Dx Across the Skin Color Spectrum

Seborrheic Dermatitis

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Photographs courtesy of Richard P. Usatine, MD.


A Seborrheic dermatitis in a woman with brown-gray greasy scale as well as petaloid papules and plaques that are especially prominent in the nasolabial folds.

B Seborrheic dermatitis in a man with erythema, scale, and mild postinflammatory hypopigmentation that are especially prominent in the nasolabial folds.

C Seborrheic dermatitis in a man with erythema, faint scale, and postinflammatory hypopigmentation that are especially prominent in the nasolabial folds.

D Seborrheic dermatitis in a man with erythema and scale of the eyebrows and glabellar region.

Seborrheic dermatitis (SD) is an inflammatory condition that is thought to be part of a response to Malassezia yeast. The scalp and face are most commonly affected, particularly the nasolabial folds, eyebrows, ears, postauricular areas, and beard area. Men also may have SD on the mid upper chest in association with chest hair. In infants, the scalp and body skin folds often are affected.


Seborrheic dermatitis affects patients of all ages: infants, adolescents, and adults. It is among the most common dermatologic diagnoses reported in Black patients in the United States.1

Key clinical features in darker skin tones

  • In those with darker skin tones, arcuate, polycyclic, or petaloid (flower petal–like) plaques may be present (Figure A). Also, hypopigmented patches and plaques may be prominent (Figures B and C). The classic description includes thin pink patches and plaques with white greasy scale on the face (Figure D).
  • The scalp may have diffuse scale or isolated scaly plaques.

Worth noting

  • In those with tightly coiled hair, there is a predisposition for dry hair and increased risk for breakage.
  • Treatment plans for patients with SD often include frequent hair washing. However, in those with tightly coiled hair, the treatment plan may need to be modified due to hair texture, tendency for dryness, and washing frequency preferences. Washing the scalp at least every 1 to 2 weeks may be a preferred approach for those with tightly coiled hair at increased risk for dryness/breakage vs washing daily.2 In a sample of 201 caregivers of Black girls, Rucker Wright et al3 found that washing the hair more than once per week was not correlated with a lower prevalence of SD.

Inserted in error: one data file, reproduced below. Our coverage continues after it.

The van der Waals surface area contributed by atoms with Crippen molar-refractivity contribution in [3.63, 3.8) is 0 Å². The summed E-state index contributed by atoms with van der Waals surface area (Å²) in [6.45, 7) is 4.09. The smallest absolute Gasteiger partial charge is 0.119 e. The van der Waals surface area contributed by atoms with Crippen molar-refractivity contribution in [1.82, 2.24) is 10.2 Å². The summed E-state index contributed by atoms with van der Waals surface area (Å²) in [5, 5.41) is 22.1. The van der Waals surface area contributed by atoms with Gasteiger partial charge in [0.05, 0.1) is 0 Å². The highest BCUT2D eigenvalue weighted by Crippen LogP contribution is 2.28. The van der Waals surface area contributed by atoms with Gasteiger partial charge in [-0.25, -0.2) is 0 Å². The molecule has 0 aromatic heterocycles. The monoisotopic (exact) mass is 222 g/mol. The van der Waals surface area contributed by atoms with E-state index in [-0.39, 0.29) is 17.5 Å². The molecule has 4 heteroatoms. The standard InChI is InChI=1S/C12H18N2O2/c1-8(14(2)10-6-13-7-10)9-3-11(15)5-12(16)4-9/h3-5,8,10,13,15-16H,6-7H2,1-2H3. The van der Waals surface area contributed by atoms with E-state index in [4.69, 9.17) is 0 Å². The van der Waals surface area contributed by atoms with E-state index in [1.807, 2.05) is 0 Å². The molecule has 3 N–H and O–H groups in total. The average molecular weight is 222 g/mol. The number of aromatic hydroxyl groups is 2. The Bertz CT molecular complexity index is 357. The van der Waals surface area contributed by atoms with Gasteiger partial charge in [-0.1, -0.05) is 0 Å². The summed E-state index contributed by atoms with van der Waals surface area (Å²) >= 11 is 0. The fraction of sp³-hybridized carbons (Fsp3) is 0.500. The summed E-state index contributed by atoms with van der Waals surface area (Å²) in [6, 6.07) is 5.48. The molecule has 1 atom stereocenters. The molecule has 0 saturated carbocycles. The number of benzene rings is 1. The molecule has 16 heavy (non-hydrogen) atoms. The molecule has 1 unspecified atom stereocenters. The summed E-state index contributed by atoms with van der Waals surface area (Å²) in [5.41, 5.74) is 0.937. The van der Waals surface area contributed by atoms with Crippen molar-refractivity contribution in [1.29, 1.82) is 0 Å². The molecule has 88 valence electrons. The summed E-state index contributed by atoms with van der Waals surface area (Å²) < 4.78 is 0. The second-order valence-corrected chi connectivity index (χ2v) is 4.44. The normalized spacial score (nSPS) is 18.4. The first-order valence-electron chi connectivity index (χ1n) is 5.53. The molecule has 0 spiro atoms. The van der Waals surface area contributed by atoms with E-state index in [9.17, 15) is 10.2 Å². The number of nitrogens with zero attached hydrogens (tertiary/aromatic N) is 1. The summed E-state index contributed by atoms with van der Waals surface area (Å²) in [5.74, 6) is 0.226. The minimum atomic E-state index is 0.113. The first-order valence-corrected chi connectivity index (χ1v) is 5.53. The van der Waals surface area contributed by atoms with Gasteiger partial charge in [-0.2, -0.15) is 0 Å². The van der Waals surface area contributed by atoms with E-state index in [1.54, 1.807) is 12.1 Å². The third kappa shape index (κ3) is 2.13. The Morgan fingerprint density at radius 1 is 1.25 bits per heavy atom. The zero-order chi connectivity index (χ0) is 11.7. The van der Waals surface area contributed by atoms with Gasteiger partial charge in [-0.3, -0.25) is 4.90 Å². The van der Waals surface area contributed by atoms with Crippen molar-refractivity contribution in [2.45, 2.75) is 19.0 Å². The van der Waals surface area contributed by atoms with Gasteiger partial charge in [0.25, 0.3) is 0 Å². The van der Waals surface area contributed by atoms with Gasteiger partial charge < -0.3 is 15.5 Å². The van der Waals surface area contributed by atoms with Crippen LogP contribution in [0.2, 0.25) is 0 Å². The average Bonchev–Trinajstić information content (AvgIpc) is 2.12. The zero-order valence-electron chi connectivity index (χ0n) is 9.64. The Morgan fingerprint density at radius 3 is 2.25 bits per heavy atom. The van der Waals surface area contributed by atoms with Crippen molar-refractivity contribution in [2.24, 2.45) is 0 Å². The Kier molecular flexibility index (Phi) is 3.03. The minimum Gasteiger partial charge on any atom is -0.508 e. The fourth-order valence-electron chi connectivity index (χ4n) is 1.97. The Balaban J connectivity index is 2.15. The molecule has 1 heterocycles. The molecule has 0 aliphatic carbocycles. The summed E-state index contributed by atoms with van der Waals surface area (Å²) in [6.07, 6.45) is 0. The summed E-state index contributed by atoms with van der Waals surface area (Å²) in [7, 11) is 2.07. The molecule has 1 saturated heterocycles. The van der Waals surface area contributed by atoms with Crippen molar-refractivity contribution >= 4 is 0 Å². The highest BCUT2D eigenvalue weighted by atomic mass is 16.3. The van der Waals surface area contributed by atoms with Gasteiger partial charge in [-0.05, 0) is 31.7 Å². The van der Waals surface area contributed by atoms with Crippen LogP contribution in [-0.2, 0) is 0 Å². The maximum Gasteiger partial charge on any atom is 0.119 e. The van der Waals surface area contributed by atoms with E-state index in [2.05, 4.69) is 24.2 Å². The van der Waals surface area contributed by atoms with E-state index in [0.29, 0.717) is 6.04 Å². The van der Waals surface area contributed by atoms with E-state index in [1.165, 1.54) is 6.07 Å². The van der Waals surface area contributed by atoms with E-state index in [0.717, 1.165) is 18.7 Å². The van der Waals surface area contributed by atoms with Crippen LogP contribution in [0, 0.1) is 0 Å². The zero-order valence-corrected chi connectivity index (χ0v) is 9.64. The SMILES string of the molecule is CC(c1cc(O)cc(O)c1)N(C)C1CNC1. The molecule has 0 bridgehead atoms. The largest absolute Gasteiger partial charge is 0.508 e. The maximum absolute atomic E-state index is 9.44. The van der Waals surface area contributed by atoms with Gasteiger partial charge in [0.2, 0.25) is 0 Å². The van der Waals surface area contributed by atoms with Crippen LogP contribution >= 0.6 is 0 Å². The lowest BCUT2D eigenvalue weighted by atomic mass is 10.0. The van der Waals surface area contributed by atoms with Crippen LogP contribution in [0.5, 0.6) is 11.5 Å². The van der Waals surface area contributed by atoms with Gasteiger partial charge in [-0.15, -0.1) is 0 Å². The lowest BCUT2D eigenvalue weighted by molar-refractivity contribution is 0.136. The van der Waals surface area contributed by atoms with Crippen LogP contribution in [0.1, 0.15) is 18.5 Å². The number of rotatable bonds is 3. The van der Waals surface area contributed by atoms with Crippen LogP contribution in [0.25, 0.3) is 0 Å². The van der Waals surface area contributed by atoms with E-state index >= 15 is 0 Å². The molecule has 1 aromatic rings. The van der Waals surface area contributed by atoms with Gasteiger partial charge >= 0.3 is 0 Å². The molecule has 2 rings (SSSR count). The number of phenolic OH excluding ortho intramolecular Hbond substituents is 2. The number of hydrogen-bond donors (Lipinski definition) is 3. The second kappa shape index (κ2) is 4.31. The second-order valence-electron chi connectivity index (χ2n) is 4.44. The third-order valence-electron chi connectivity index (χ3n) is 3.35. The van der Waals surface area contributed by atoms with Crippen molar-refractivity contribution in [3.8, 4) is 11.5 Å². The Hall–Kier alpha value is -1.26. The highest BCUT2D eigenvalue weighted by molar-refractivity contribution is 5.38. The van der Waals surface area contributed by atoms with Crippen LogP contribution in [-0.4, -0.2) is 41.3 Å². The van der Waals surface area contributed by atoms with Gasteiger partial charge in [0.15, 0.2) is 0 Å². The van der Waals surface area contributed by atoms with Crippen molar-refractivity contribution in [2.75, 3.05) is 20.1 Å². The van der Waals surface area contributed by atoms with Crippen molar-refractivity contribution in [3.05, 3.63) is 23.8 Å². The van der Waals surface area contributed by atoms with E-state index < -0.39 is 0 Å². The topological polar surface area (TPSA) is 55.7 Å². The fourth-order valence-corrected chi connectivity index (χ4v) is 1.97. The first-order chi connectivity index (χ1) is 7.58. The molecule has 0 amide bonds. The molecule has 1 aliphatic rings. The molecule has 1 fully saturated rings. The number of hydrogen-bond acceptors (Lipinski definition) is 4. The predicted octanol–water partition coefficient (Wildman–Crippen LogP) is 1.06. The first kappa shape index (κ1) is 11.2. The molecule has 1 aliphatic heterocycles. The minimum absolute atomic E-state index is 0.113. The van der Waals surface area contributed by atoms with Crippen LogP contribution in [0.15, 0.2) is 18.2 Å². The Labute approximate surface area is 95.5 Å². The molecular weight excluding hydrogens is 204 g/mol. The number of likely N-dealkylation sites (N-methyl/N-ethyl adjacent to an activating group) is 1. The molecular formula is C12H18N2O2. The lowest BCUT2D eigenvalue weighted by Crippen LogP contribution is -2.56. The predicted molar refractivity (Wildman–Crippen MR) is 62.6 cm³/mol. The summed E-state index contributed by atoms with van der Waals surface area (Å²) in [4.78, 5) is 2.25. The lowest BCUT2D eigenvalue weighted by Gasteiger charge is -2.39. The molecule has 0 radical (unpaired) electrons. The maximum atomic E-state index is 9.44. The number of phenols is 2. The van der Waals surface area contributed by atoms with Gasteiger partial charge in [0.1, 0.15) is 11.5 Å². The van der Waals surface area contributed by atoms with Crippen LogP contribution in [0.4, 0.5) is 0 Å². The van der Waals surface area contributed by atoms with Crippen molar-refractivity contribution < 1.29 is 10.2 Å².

• If tightly coiled hair is temporarily straightened with heat (eg, blow-dryer, flat iron), adding a liquid-based treatment such as clobetasol solution or fluocinonide solution will cause the hair to revert to its normal curl pattern.
  • It is appropriate to ask patients for their vehicle preference for medications.2 For example, if clobetasol is the treatment selected for the patient, the vehicle can reflect patient preference for a liquid, foam, cream, or ointment.
  • Some antifungal/antiyeast shampoos may cause further hair dryness and breakage.
  • Treatment may be delayed because patients often use various topical pomades and ointments to cover up the scale and help with pruritus.
  • Diffuse scale of tinea capitis in school-aged children can be mistaken for SD, which leads to delayed diagnosis and treatment.
  • Clinicians should become comfortable with scalp examinations in patients with tightly coiled hair. Patients with chief concerns related to their hair and scalp expect their clinicians to touch these areas. Avoid leaning in to examine the patient without touching the patient’s hair and scalp.2,4

Health disparity highlight

Seborrheic dermatitis is among the most common cutaneous disorders diagnosed in patients with skin of color.1,5 Delay in recognition of SD in those with darker skin tones leads to delayed treatment. Seborrheic dermatitis of the face can cause notable postinflammatory pigmentation alteration. Pigmentation changes in the skin further impact quality of life.

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